The Big Apple reclaimed its crown Tuesday as the home of the United States' tallest building, while New Yorkers who have cheered downtown Manhattan's rebound since 9/11 couldn't be any more proud of the honor.

The Council on Tall Buildings and Urban Habitat announced that at an official height of 1,776 feet, One World Trade Center slightly eclipses Chicago's Wills Tower's 1,451 feet for the title of the tallest building in the Western Hemisphere.

Over the last few months, members of the council debated the true height of the tower, which symbolically represents the year America declared its independence, trying to determine whether to include its 441-foot spire in the measurements.

They ultimately concluded that it was structurally significant and thus taller than Chicago's skyline Goliath.

"We were very satisfied with the detailed information presented by the [World Trade Center] team, in particular, that which affirmed that the structure on top of the building is meant as a permanent architectural feature, not a piece of functional-technical equipment," Timothy Johnson, the chairman of the CTBUH, said in a statement.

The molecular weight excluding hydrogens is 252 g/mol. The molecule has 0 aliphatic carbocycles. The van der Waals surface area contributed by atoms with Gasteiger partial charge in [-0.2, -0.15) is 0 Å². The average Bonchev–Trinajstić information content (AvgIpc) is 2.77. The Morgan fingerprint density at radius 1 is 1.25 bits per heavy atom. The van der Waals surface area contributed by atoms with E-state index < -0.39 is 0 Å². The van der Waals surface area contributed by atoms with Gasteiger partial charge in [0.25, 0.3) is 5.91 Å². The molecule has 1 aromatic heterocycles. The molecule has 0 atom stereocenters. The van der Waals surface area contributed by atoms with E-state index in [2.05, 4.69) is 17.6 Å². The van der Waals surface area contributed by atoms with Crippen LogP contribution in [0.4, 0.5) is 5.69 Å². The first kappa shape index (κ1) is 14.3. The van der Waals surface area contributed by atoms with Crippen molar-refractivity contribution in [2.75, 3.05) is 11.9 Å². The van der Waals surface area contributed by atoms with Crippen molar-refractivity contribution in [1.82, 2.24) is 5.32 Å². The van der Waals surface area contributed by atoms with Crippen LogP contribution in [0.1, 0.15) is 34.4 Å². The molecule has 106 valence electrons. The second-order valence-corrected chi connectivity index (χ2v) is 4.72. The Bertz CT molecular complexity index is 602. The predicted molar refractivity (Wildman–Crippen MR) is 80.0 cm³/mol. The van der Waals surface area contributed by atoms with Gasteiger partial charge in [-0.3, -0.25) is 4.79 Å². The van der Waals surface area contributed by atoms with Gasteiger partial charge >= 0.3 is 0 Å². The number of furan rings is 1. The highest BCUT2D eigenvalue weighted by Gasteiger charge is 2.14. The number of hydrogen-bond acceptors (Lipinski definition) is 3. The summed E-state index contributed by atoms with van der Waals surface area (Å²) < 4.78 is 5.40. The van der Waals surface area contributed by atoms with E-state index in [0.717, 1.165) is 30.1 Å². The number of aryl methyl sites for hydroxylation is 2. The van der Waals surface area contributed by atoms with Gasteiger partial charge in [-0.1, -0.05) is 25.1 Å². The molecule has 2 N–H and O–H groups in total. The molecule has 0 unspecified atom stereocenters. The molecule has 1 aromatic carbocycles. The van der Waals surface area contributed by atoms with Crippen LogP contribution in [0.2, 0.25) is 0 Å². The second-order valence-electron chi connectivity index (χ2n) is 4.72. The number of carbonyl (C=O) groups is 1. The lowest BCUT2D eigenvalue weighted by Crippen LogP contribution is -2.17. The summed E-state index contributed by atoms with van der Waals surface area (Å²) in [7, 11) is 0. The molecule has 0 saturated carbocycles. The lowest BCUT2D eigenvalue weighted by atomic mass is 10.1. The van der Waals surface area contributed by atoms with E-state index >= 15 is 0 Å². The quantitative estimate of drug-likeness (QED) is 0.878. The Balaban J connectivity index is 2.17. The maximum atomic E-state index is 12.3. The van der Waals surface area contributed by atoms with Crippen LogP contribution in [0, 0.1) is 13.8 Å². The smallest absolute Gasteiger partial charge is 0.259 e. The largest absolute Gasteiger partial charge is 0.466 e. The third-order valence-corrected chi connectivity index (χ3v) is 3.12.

Members of the "Team New York" side of the debate took pride in the title.

Upper East Side accountant Navtej Sandhu, 27, loved the publicity.

"Anytime you say New York has the tallest building in the U.S., it brings more attention to lower Manhattan," said Sandhu, who has fond memories of the original towers because his dad worked there during the '80s and '90s.

Mayor Mike Bloomberg, who will today cut the ribbon at 4 World Trade Center, the first tower to open at the 16-acre site, wholeheartedly agreed.

"The recognition of One World Trade Center as America's tallest building marks another step forward in Lower Manhattan's incredible comeback," he said in a statement.

Catherine McVay Hughes, the chair of Manhattan Community Board 1, which oversees the neighborhood, hailed the title, recalling that "the four towers were always a beacon. You knew where lower Manhattan was."

Jimmy Quevedo, 28, who works in midtown, visited the original World Trade Center when he was a kid and said the title "speaks a lot about what the country has been through."

Some 9/11 survivors and relatives of victims had mixed feelings about the announcement.

"It doesn't matter to me who has the tallest building, as long as the building is safe," said Bill Doyle, father of Joseph Doyle, a Cantor Fitzgerald employee.

One World Trade Center is set to open sometime next year.